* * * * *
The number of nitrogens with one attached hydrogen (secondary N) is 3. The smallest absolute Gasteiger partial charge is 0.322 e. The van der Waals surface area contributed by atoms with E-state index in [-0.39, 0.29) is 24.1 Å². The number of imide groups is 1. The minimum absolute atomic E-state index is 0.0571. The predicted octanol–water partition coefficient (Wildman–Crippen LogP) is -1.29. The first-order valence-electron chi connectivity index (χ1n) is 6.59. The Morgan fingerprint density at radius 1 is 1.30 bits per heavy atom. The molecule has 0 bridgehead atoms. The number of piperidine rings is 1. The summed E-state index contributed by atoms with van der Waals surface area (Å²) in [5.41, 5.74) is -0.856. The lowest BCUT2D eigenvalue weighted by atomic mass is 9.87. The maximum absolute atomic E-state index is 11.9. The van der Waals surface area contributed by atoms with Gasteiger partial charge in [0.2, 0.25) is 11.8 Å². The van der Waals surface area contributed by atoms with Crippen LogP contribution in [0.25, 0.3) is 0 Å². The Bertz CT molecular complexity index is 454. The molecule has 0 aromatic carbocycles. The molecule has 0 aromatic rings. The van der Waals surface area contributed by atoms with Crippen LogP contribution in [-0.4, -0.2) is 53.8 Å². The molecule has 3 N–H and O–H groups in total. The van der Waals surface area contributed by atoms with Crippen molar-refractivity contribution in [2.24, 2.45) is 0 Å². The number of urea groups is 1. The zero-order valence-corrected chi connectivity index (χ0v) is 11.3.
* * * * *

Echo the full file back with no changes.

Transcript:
The number of nitrogens with one attached hydrogen (secondary N) is 3. The smallest absolute Gasteiger partial charge is 0.322 e. The van der Waals surface area contributed by atoms with E-state index in [-0.39, 0.29) is 24.1 Å². The number of imide groups is 1. The minimum absolute atomic E-state index is 0.0571. The predicted octanol–water partition coefficient (Wildman–Crippen LogP) is -1.29. The first-order valence-electron chi connectivity index (χ1n) is 6.59. The Morgan fingerprint density at radius 1 is 1.30 bits per heavy atom. The molecule has 0 bridgehead atoms. The number of piperidine rings is 1. The summed E-state index contributed by atoms with van der Waals surface area (Å²) in [5.41, 5.74) is -0.856. The lowest BCUT2D eigenvalue weighted by atomic mass is 9.87. The maximum absolute atomic E-state index is 11.9. The van der Waals surface area contributed by atoms with Gasteiger partial charge in [0.2, 0.25) is 11.8 Å². The van der Waals surface area contributed by atoms with Crippen LogP contribution in [0.25, 0.3) is 0 Å². The Bertz CT molecular complexity index is 454. The molecule has 0 aromatic carbocycles. The molecule has 0 aromatic rings. The van der Waals surface area contributed by atoms with Crippen LogP contribution in [-0.4, -0.2) is 53.8 Å². The molecule has 3 N–H and O–H groups in total. The van der Waals surface area contributed by atoms with Crippen molar-refractivity contribution in [2.24, 2.45) is 0 Å². The number of urea groups is 1. The zero-order valence-corrected chi connectivity index (χ0v) is 11.3.